Last year, I set out to explore the 12 days of Christmas. This is not part of my tradition, so I was ignorant of what the twelve days represented. Here’s at Moodscope, we don’t do religion or politics, so I’ll keep this secular but use St Stephen’s Day as a seed thought.
Saint Stephen was the first protomartyr. He was murdered by stoning at the hands of those who were massively invested in the status quo – a status quo he challenged. My studies have taken me to Seth Godin’s work on Tribes and I think this is relevant to Moodscope.
Seth, in his TED Talk, “The Tribes We Lead,” calls for the Rise of Heretics. Heretics are those of us who can no longer tolerate the status quo. I think we’ve seen massive progress in making Mental Wellbeing a major focus inside and outside the workplace… but there is still much that we must refuse to tolerate.
Seth has some really challenging questions such as, “Who exactly are you upsetting?” If we are not upsetting anyone, we are not changing the status quo. Moodscope is not a political movement, though we do have the capability to be heard to speak out on Mental Health amid the din and noise of media. To be heard we must have a good story.
I believe we have a great story. The next step is to connect a tribe. Isn’t Moodscope rather good at that? How many other organisations do you know where the members take such an active role in sharing each day?
The third step is to lead a movement. This is an interesting one. I’ve been part of many organisations where I would argue that the leaders take far too much of a hands-on role. Caroline and Adrian graciously step back and keep a low profile – giving members space to rise and speak their truth. I think this is a strength. However, I also think the time has come for Moodscope to upset the system – especially Mental Health provision in the NHS! I think we should be advising the Government! Where other interventions are getting noticed and listened to, I think it only morally right that Moodscope be recognised for the contribution it continues to make and has done for so many years.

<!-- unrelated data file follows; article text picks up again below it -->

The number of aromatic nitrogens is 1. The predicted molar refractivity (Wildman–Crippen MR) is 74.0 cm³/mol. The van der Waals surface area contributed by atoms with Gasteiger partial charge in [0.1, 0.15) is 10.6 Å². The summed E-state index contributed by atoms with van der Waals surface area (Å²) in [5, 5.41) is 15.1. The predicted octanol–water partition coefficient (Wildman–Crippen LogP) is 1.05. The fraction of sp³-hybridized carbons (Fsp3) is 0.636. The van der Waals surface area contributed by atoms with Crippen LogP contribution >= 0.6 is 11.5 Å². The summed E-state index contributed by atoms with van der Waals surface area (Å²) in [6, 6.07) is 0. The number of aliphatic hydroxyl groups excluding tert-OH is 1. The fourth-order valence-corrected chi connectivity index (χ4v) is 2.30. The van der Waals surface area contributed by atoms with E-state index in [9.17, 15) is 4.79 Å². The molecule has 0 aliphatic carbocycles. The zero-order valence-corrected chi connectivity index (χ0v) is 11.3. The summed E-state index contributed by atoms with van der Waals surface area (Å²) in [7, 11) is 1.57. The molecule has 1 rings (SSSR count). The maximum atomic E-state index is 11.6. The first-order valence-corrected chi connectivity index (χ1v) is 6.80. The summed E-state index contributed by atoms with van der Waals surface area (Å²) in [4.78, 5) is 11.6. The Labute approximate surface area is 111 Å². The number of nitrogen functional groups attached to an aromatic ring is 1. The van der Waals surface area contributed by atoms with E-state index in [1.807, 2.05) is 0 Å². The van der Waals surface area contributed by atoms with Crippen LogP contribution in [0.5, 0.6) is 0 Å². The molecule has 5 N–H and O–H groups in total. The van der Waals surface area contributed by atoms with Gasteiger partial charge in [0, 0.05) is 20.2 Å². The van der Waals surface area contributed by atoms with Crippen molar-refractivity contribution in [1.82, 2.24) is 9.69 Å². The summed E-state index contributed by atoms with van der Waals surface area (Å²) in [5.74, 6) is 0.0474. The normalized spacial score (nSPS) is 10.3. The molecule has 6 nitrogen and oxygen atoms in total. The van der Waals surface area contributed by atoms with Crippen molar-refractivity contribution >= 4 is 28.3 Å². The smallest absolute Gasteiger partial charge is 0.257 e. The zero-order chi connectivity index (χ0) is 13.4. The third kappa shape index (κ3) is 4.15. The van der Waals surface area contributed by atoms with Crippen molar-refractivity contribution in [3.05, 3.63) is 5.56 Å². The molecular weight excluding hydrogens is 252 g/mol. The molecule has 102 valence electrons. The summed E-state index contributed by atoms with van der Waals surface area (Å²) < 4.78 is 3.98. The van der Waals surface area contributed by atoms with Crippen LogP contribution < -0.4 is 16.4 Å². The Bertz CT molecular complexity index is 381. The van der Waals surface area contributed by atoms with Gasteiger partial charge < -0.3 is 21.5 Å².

The fourth step is to make change happen. Here, I have a dilemma. Moodscope has worked well for me and I’ve often thought about leaving because I’m not often depressed… a weird kind of Imposter Syndrome! What role is there for those of us who have seen a dramatic shift because of the consistency that Moodscope has given us?
Part of the answer is to tell another story in harmony with our original one. To strengthen others so that they too may have their own kind of breakthrough in their own good time. I, for one, am very grafeful and have a desire now to become a far more helpful heretic.
A Moodscope member.